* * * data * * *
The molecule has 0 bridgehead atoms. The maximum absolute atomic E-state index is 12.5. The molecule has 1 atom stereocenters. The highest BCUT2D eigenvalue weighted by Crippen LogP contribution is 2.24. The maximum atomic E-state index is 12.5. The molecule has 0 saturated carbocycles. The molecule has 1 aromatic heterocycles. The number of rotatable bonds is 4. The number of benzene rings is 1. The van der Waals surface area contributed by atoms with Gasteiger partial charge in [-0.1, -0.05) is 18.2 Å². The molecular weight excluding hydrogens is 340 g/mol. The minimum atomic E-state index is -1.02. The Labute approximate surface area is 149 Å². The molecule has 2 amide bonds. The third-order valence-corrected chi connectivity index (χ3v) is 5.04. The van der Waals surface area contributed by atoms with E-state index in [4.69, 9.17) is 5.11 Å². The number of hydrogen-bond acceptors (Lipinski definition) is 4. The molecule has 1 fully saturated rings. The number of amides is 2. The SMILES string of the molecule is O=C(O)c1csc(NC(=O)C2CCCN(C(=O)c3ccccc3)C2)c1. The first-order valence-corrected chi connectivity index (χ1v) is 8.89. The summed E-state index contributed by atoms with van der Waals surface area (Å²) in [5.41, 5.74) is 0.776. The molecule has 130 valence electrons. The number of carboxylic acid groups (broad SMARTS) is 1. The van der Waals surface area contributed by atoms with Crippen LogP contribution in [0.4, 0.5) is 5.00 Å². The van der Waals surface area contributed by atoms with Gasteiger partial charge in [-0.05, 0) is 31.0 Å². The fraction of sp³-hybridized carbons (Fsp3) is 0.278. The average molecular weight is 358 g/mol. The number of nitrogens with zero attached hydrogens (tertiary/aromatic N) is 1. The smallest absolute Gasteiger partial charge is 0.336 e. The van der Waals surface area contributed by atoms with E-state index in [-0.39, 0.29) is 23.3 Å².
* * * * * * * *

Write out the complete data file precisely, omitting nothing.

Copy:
The molecule has 0 bridgehead atoms. The maximum absolute atomic E-state index is 12.5. The molecule has 1 atom stereocenters. The highest BCUT2D eigenvalue weighted by Crippen LogP contribution is 2.24. The maximum atomic E-state index is 12.5. The molecule has 0 saturated carbocycles. The molecule has 1 aromatic heterocycles. The number of rotatable bonds is 4. The number of benzene rings is 1. The van der Waals surface area contributed by atoms with Gasteiger partial charge in [-0.1, -0.05) is 18.2 Å². The molecular weight excluding hydrogens is 340 g/mol. The minimum atomic E-state index is -1.02. The Labute approximate surface area is 149 Å². The molecule has 2 amide bonds. The third-order valence-corrected chi connectivity index (χ3v) is 5.04. The van der Waals surface area contributed by atoms with E-state index in [4.69, 9.17) is 5.11 Å². The number of hydrogen-bond acceptors (Lipinski definition) is 4. The molecule has 1 fully saturated rings. The number of amides is 2. The SMILES string of the molecule is O=C(O)c1csc(NC(=O)C2CCCN(C(=O)c3ccccc3)C2)c1. The first-order valence-corrected chi connectivity index (χ1v) is 8.89. The summed E-state index contributed by atoms with van der Waals surface area (Å²) in [5.41, 5.74) is 0.776. The molecule has 130 valence electrons. The number of carboxylic acid groups (broad SMARTS) is 1. The van der Waals surface area contributed by atoms with Crippen LogP contribution in [0.4, 0.5) is 5.00 Å². The van der Waals surface area contributed by atoms with Gasteiger partial charge in [-0.05, 0) is 31.0 Å². The fraction of sp³-hybridized carbons (Fsp3) is 0.278. The average molecular weight is 358 g/mol. The number of nitrogens with zero attached hydrogens (tertiary/aromatic N) is 1. The smallest absolute Gasteiger partial charge is 0.336 e. The van der Waals surface area contributed by atoms with E-state index in [-0.39, 0.29) is 23.3 Å².